Not only will your workload vary, but your income and contact time with other people may also shift accordingly.
However, these benefits can also go hand in hand with creating an unpredictable work environment.
On top of this, if you’re a solo freelancer, you could find yourself feeling lonely or isolated without an office environment, leaving you increasingly neglectful of other aspects of your life in favour of working.
Before jumping in with both feet, therefore, it could be helpful to talk to other freelancers about their experiences to establish a way of setting appropriate boundaries for yourself in your own life.
Therefore, to prevent this from happening, it’s essential to ensure you have a financial safety net to help you through the initial period at the very least.
1. The Finances
If you’re starting out working as a freelancer, becoming a sole trader is the simplest way to be self-employed; you register with HMRC and file a tax return once a year.
Currently, there are an estimated 1.4 million freelancers across the UK but, in light of recent events, that number is now steadily growing.
Top 5 Things To Consider Before Going Freelance
Depending on where you are in your career and your goals, it may be advantageous to weigh up being a sole trader against creating a limited company.
Before you start on your freelance journey, it’s important to consider three key things:
2. The Running Costs
What’s more, the business costs will be tax-deductible, and you will receive some added personal tax benefits should you fall anywhere above the basic rate tax bracket.
With the rise of influencers on social media, personal branding has become an essential marketing concept.
While it may seem scary and uncertain on the face of it, ultimately, it isn’t as daunting as it looks.
As with any new venture, freelancers and their business may find that it takes some time to get the ball rolling.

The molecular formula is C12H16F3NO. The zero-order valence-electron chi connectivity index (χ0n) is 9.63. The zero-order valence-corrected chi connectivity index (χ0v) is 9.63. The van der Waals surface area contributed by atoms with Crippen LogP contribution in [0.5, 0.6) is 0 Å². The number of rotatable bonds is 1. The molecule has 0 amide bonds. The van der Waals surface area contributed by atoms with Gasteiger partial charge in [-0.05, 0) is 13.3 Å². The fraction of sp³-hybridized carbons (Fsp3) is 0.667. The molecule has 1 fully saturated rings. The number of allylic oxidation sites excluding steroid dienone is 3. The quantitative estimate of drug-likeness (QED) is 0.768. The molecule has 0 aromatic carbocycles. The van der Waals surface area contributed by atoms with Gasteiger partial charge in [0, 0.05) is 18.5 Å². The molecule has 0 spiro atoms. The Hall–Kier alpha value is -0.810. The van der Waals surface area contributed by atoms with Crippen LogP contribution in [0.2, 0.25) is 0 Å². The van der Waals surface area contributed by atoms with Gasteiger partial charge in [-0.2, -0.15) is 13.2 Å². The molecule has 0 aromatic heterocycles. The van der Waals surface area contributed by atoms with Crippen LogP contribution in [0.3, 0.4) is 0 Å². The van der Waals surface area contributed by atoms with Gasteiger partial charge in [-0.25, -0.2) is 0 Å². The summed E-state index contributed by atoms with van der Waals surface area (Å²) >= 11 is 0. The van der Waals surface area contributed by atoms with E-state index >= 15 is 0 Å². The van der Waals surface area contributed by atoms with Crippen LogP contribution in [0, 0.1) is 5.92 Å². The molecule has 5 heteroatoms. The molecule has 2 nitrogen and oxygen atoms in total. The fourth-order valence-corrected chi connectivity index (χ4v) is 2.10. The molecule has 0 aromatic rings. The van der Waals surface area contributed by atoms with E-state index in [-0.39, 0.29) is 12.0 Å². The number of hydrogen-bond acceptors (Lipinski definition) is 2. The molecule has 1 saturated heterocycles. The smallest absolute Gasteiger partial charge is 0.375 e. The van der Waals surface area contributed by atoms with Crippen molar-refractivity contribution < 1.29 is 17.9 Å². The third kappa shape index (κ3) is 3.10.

3. The Set-Up
Allocating some time to address which costs are likely to apply to you may significantly help establish whether going freelance is fiscally beneficial for you.
If you’re currently working for a company, it can be easy to forget all of the facilities you get provided as a bonus.
Do this, and you should see a much-improved volume of business coming in.
Well, we’re here to answer both these questions and more, highlighting five key things to think about before setting yourself up as a free agent and going freelance.
4. The Branding
As such, it can be straightforward to run into cash flow issues and, in the end, have no choice but to rely on credit options.
As such, it’s important to remember that if you do decide to go freelance, you will need to provide everything yourself.
While self-employment has long been the dream for many in creative industries, the recent pandemic and its associated difficulties have significantly increased the appeal of taking the plunge to start working as a freelancer.
- What makes you unique on the broader market.
- Who are your target clients?
- How can you brand yourself effectively to highlight your strengths?
And, while it may sound great on the face of it, is it a viable career option?
Unfortunately, for many, this can create a slippery slope leading to bad credit and further problems down the road.
5. The Unpredictability
The main benefit this provides is known as ‘limited liability’. This means that, should you have debts you can’t pay, your personal finances won’t be affected.
Before dropping everything and getting started working as a freelancer, it’s essential to think long and hard about how the decision might affect you and your life.
And, believe it or not, if you are interested in working as a freelancer, you often need to employ similar strategies to make your careers successful to stand out from the crowd.
Alternatively, if you’re looking to expand over time, employ other people, or deal with big-budget clients and high expenses, you may want to look into forming a limited company.
Being self-employed comes with many benefits – flexibility to take time off, work on your schedule and, ultimately, have a better work/life balance.
Final Thoughts on Going Freelance
As such, it can become more challenging to plan for things in your life if everything at work seems uncertain.
This, fundamentally, is the biggest question you’ll need to answer yourself before getting into it seriously.
With the right level of planning, clear branding and self-adaptability, going freelance could be one of the best decisions you ever make – and not just in terms of lucrativeness, but an improved work/life balance as well.
It can often prove challenging to generate client rosters and promote your services for the first few months whilst generating enough income to pay for basic needs like rent and bills.